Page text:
65.4% (95% CI ±5.3%, n=200) of imaged patients erroneously referred post-MRI directly for procedural opinions were not offered a specialist intervention; all ultimately advised to manage conditions conservatively. Their needs should have been met via the established community MSK-interface triage pathway, with tier 1 physiotherapy appropriate first-line management for the majority.
Of the 244 patients referred to physiotherapist-led services, 64.8% (95% CI ±6.0%, n=158) were only referred after MRI results, a median delay of 32 days. 10.8% (95% CI ±3.5%, n=33) of imaged patients were referred only to procedural secondary care pathways, waiting many months longer, only to be told they should receive physiotherapy.
Linear regression showed little correlation between practice imaging-rate and the rate of likely or unclear indicated requests (r=0.10, r2=0.01, p=0.62), nor the rate of post-MRI ‘low-value’ cascades (r=0.24, r2=0.06, p=0.20). Low imaging-rate practices had similar (in)appropriate requesting and cascades to high imaging-rate practices.
A cost–consequence analysis is shown in table 6, comparing GP direct access to MSK-MRI and secondary care referrals, versus the recommended community MSK-interface pathway for triage and management.
Patient satisfaction from imaging and potentially earlier referral of four surgical candidates from GP-MSK-MRI unlikely warrants the variation in care, fragmentation, significant misdiagnosis, as well as doubling of costs compared with a pathway where MRI responsibility is shifted further along the clinical journey, to the MSK-interface service (see table 6). GP-MRI direct costs were £38,746.00, while generating greater cascade costs of £53,135.20.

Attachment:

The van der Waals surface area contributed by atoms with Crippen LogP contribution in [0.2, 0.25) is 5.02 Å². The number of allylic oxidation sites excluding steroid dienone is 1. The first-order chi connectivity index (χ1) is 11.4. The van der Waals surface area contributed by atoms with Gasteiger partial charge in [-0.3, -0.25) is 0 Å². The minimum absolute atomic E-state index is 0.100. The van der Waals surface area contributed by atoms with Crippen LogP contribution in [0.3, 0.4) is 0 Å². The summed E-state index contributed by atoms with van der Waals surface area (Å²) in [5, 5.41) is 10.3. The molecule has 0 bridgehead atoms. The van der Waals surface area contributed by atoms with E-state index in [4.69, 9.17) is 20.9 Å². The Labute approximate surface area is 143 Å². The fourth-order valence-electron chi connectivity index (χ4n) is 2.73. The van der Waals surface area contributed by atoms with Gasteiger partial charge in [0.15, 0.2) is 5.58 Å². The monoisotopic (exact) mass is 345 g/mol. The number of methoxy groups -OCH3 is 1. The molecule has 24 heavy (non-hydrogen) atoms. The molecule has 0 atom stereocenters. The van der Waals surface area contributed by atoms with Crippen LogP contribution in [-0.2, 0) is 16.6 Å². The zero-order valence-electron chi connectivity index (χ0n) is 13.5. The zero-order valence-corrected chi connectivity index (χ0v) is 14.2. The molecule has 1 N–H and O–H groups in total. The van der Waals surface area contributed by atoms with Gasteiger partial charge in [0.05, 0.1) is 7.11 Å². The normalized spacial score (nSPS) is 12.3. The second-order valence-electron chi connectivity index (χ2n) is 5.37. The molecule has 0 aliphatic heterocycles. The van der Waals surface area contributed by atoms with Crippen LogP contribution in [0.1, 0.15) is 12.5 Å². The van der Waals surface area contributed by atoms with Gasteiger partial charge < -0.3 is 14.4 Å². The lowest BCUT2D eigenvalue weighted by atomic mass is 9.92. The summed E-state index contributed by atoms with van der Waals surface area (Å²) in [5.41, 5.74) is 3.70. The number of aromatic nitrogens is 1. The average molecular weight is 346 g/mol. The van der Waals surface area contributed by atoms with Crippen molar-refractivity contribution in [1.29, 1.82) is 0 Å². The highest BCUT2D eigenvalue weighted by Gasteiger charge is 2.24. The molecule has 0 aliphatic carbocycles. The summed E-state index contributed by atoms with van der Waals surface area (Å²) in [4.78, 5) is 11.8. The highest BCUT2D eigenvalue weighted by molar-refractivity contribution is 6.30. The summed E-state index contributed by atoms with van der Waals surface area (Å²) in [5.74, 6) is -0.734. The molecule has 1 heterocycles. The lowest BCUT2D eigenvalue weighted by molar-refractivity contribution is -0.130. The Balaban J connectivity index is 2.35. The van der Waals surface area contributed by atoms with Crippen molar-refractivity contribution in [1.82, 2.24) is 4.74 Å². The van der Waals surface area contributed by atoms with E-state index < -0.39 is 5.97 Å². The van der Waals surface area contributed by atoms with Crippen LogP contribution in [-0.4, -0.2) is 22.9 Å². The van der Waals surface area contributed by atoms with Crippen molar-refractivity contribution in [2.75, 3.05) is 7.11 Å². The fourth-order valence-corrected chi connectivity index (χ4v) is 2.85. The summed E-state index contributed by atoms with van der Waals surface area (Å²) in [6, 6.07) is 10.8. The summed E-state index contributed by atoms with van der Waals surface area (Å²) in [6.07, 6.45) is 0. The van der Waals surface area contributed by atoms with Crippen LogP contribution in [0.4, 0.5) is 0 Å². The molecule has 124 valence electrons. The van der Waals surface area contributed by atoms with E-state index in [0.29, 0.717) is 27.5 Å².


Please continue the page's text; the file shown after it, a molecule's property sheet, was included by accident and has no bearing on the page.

Additional therapeutic benefit for the GP-MSK-MRI pathway was only potentially demonstrated in one case of arthroscopic meniscectomy, for which quality-of-life-years (QALY) gain is 0.04 QALYs over a 9-year time horizon.52 With a £69,332.90 cost difference between diagnostic strategies, the cost–utility incremental cost-effectiveness ratio is £1,733,322.50 (£69,332.90/0.04) per QALY for the GP-MSK-MRI diagnostic strategy, astronomically greater than UK willingness-to-pay thresholds of £20,000–30,000 per QALY.53
Only 4.9% (95% CI ±2.4%, n=15) of MRIs appeared indicated. Patient demand, rather than clinical need, often influenced requesting. Causal structure-pain relationships are ambiguous, yet individuals often seek exact structural diagnoses.54 55 These do not change management for the overwhelming majority of primary care presentations, based around education and goal-focused therapy. However, only 16.0% (95% CI ±4.1%, n=49) received conservative therapy prior to imaging.
While concern around sinister pathology may motivate imaging, no malignancy was identified in this, although limited, sample. UK guidelines56 do not advocate GP-MSK-MRI for MSK malignancy, with alternate pathways for suspicious presentations. Furthermore, systematic review does not show faster time-to-cancer-diagnosis, nor improved outcomes, from GP advanced diagnostics.57 Additionally, suspected CES requires same-day evaluation, not outpatient imaging. Of note, ‘red-flags’ lack validity and specificity in primary care, for example 80% of back pain patients may have at least one,58 while 64% of those with malignancy may have none.59
GPs almost always documented CES screening in low back pain (despite being unlikely to ever see a true CES),60 while rarely addressing highly prognostic psychosocial flags.51 61–77 Most presentations were chronic, in itself not necessarily indication for imaging. The high burden of psychosocial distress seen reflects the bi-directional relationship between chronic pain and mental health.78 Support for such potential recovery barriers was documented in only 11.8% (95% CI ±6.3%, n=12) of those with chronic pain and psychiatric illness. Poor clinician recognition of pain psychosocial factors is echoed in other studies.54 79 80 Imaging overuse suggests practice wedded to the pathoanatomical approach alone, which may shift focus to irrelevant structural findings, distracting clinicians and patients from unmet psychosocial needs.